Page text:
Marta Popivoda

Landscapes of Resistance 2021, 95'

Landscapes of Resistance
Landscapes of Resistance


The main character of Landscapes of Resistance, Sonja, was one of the first female partisans in Yugoslavia and helped lead the resistance in Auschwitz. When we initially encounter her in Landscapes of Resistance, she is a friendly elderly lady with a playful cat on her lap. This is the start of an exceptional journey through her memories of revolutionary books from her student days, her wedding to a communist, the resistance against the German occupiers and her torture after capture as a communist and anti-fascist fighter, right the way through to her escape from the concentration camp. 

Archival material is conspicuously absent. Sonja also makes scant appearances. While we hear her voice-over, the camera travels to spots the stories could have taken place. A landscape is given Sonja’s voice: grass and trees, a crack in the wall, slates off an old farm shed, a pool of water, deer grazing in the distance, even the chimney that is still standing. Sometimes images are augmented by drawings and journal-like entries from Sonja’s granddaughter, who also wrote this film’s script. In this way, Sonja’s memories gently merge with the filming process, which took a decade and began to incorporate the authors’ concern about the rise of a new fascism in contemporary Europe. It is an unorthodox documentary: personal and political, sober and lyrical, crystal clear and intimate. Opening and concluding in song.

(Text source: IFFR website)


• Marta Popivoda is a filmmaker and video artist. Her work explores tensions between memory and history, collective and individual bodies, as well as ideology and everyday life, with a focus on antifascist and feminist potentialities of the Yugoslav socialist project. She cherishes collective practice in art-making and research, and for several years has been part of the TkH (Walking Theory) collective. Popivoda’s first feature documentary Yugoslavia, How Ideology Moved Our Collective Body, premiered at the 63rd Berlinale, and it's part of a permanent collection of MoMA New York. Her work has also featured in major art galleries, such as Tate Modern London, MAXXI Rome and M HKA Antwerp. Popivoda received the prestigious Berlin Art Prize for the visual arts by Akademie der Künste Berlin and Edith-Russ-Haus Award for Emerging Media Artist. Her new film Landscapes of Resistance premiered in the Tiger Competition of the IFFR 2021 and won several awards.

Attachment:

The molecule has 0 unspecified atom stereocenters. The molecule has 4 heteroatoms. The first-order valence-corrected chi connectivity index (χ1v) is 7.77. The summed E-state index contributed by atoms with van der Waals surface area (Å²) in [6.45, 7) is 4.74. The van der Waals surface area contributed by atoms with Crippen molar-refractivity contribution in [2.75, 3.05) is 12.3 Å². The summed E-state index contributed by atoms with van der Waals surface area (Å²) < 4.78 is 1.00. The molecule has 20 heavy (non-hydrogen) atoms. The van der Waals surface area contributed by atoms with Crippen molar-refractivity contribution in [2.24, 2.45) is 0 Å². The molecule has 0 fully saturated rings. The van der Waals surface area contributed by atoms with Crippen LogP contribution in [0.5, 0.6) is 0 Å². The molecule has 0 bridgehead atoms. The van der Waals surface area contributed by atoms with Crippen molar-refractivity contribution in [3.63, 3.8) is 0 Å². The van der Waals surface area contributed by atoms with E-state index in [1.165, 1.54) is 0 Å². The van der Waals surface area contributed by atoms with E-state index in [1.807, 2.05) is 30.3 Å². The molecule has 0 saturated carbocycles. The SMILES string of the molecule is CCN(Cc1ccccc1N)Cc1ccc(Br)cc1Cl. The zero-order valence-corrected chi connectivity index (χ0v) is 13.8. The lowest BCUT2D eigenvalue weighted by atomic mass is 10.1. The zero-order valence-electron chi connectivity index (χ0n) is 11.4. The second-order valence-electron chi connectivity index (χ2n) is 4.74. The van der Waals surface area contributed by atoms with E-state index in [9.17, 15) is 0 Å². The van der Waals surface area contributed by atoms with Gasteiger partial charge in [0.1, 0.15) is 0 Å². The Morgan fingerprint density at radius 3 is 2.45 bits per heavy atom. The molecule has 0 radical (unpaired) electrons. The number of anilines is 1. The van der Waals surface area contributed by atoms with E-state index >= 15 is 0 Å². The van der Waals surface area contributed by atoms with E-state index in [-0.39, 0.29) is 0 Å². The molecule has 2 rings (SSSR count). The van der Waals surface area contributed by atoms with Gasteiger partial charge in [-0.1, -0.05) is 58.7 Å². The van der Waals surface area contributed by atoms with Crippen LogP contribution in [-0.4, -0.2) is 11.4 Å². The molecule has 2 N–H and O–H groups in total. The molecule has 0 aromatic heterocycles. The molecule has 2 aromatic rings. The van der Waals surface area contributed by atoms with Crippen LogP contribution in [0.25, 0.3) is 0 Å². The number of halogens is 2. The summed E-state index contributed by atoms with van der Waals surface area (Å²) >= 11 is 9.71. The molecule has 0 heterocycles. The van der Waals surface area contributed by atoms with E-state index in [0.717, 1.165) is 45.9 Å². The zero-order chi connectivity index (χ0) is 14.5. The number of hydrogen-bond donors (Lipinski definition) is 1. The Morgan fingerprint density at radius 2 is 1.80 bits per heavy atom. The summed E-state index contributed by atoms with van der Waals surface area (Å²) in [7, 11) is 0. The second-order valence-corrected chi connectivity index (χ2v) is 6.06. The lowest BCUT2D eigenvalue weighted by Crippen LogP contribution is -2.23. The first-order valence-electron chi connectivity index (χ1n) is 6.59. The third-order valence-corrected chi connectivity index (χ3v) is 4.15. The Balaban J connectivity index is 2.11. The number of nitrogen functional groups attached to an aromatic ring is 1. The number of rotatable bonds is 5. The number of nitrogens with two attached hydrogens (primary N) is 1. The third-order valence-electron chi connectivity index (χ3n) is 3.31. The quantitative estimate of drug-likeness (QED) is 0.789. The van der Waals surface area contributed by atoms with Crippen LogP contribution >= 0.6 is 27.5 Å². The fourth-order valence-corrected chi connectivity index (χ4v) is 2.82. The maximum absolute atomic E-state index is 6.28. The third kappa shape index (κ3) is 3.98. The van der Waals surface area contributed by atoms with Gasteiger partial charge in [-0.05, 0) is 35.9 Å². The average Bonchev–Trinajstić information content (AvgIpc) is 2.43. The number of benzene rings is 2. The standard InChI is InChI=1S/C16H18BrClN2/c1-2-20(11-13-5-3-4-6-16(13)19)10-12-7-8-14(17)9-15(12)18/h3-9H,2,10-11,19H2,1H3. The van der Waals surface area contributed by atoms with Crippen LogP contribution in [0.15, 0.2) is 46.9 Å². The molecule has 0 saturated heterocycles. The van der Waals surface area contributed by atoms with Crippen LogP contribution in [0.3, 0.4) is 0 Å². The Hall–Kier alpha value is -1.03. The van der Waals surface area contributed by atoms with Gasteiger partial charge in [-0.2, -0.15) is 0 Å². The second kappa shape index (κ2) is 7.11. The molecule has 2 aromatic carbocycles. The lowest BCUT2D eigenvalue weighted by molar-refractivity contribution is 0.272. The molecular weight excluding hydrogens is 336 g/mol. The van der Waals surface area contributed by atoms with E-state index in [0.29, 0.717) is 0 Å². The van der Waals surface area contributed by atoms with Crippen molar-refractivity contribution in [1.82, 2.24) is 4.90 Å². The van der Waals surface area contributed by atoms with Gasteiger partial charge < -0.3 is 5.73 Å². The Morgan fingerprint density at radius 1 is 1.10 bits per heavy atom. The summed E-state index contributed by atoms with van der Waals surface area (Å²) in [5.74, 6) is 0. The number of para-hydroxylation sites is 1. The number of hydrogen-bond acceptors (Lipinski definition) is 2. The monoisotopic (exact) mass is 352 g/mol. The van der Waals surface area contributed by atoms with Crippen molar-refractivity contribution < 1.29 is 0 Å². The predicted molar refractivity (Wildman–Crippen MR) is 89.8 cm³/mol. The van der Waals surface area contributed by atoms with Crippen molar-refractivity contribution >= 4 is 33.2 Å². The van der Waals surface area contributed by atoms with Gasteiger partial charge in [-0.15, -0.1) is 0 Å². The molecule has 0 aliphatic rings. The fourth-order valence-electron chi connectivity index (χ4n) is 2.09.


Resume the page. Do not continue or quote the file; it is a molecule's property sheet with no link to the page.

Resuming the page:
• Ana Vujanović is a cultural worker focused on bringing together critical theory and contemporary art. She holds Ph.D. in Humanities (Theatre Studies) and post-graduate diploma in Culture and Gender Studies. She has lectured at various universities and was a visiting professor at the Performance Studies Dpt. of the University Hamburg. Since 2016 she is a team member and mentor at SNDO – School for New Dance Development, Academy of Theatre and Dance Amsterdam. She was a member of the editorial collective of TkH [Walking Theory], a Belgrade-based theoretical-artistic platform, and editor-in-chief of the TkH Journal for Performing Arts Theory (2001-17). She participates in artworks (performance, theatre, dance, and film), as a dramaturge and co-author, with artists such as Marta Popivoda, Eszter Salamon, Christine de Smedt, Dragana Bulut, etc., most recently in the documentary film Landscapes of Resistance dir. by M. Popivoda. She has published a number of articles in journals and collections and authored and edited several books, most recently A Live Gathering: Performance and Politics in Contemporary Europe, ed. with L. Piazza (Berlin: b_books, 2019). Her new book Toward a Transindividual Self, A study in social dramaturgy, with B. Cvejic is in press.

• Daniella Shreir is the founding editor of Another Gaze, a print and online journal exploring films and feminism. She is also the founder and programmer of Another Screen, an irregular streaming platform, free and available worldwide with subtitles in multiple languages. She works as a literary and non-fiction translator from the French, with her translation of Chantal Akerman’s My Mother Laughs receiving a PEN award in 2019.

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Fri 04.03.22 - Sat 05.03.22

During this two-day study circle with screenings, panel discussions and lectures, you will meet several filmmakers who consider film practice as a form of space-making. How can film lead to a more radical awareness of making space? How can it offer a reflection on the daily struggles of people for whom freedom is a place? How can film undo the violent conditions and infrastructures that perpetuate oppression?